the soil and the water surface.
hardy waterlilies anytime during the growing season- April
thru August. Waterlilies grow rapidly and some can even
fill their pot within a season!! Repot your waterlilies when
they have jumped their pot or when you can no longer find
space in the pot for fertilizer tabs. A
good size pot for waterlilies is 16" x 7".
Gather your tools and supplies.
- Fill the new container 1/2 to 3/4 full with your aquatic
- Place fertilizer tabs near the bottom of the pot.
- Use a Hori-Hori knife or trowel to dig the lily out of
its old pot.
- The growing crowns are the tips where new leaves and
buds emerge. Find two types of roots - thick anchor roots
and hairy feeder roots.
- Clean off most of the soil and cut away the old growth,
leaving enough rhisome (2-4") and roots to anchor itself
in its new pot.
- Place the cut end of the rhisome at the side of the pot
below the soil, with the crown pointing upward towards the
center of the pot at a 45 degree angle.
- Put 3-5 crowns in a 16 x 7 pan, for lots of blooms all
- Add aquatic mix to cover roots and most of the rhizome,
and top with sand or pea gravel.
sure the crown is well above soil and pea gravel.
- Gently lower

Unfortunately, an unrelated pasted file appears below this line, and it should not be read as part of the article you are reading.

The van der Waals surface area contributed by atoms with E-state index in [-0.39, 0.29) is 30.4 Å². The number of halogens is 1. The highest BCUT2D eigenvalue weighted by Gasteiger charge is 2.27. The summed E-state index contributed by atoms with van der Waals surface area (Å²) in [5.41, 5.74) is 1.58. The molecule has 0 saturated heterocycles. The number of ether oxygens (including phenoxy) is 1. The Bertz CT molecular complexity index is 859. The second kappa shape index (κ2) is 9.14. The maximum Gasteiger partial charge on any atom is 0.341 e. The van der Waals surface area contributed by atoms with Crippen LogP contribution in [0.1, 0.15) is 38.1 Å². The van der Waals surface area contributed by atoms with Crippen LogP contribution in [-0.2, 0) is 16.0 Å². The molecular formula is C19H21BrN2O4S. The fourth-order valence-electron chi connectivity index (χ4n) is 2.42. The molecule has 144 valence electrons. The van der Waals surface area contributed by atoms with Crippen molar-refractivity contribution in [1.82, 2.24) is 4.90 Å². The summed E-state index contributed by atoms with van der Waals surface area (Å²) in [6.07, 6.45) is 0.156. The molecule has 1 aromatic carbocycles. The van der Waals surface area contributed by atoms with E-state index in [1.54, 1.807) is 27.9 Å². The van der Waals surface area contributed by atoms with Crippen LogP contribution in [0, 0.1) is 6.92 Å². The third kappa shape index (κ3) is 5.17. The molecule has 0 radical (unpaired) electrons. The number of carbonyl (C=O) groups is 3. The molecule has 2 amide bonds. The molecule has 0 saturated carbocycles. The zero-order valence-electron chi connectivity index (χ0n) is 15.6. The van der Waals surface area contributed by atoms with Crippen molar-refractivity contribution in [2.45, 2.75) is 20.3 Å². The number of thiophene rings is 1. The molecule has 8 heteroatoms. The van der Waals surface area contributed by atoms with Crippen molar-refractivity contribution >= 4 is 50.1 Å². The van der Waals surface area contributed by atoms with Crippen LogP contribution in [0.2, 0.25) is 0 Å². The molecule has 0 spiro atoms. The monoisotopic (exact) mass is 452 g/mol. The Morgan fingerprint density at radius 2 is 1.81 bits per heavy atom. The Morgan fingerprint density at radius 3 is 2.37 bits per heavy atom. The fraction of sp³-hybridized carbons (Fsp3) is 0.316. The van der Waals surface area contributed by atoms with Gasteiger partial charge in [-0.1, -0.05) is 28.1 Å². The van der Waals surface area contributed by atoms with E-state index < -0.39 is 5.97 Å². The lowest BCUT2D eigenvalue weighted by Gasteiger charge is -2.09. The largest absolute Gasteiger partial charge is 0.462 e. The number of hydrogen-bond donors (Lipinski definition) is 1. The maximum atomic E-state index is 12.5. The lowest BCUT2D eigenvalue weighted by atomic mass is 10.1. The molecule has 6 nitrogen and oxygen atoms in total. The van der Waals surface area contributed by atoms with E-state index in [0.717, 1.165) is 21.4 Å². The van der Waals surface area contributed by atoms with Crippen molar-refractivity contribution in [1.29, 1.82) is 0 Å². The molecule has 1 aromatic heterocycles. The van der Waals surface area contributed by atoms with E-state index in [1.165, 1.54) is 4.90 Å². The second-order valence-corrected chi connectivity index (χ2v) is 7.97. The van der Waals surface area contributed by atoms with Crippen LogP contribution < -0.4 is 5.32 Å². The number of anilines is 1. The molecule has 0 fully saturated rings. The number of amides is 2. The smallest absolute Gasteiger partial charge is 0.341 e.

the lily into the pond.
lilies regularly throughout the growing season for good
AND SUBMERGED PLANTS
plants have a wide variety of growth habits - some grow from
rhizomes, others from a central crown, and still others with
running stems. In most cases, create a compacted mound of
soil about 2/3 the height of the pot. Place the plant on top
of the mound, spreading its roots across it. Cover the roots
and fill in the pot, gently compacting the soil.
rhizomes like Iris and Pickerel, and place the cut end
against the pot, with the growing end toward the center of
with central crowns or stem clusters, single stems, and
single crowns can be divided & placed alone or in
groups in the middle of the pot.
cuttings of runners on plants like Clovers & Pennywort
around the mound.
Take 4" stem
cuttings from plants like Parrot Feather & Veronica.
Place the cuttings half-buried in a full pot. Submerged
plants like Anacharis & Cabomba can also be divided in
marginals regularly throughout the growing season for good
bloom. DO NOT fertilize submerged aquatics. They take in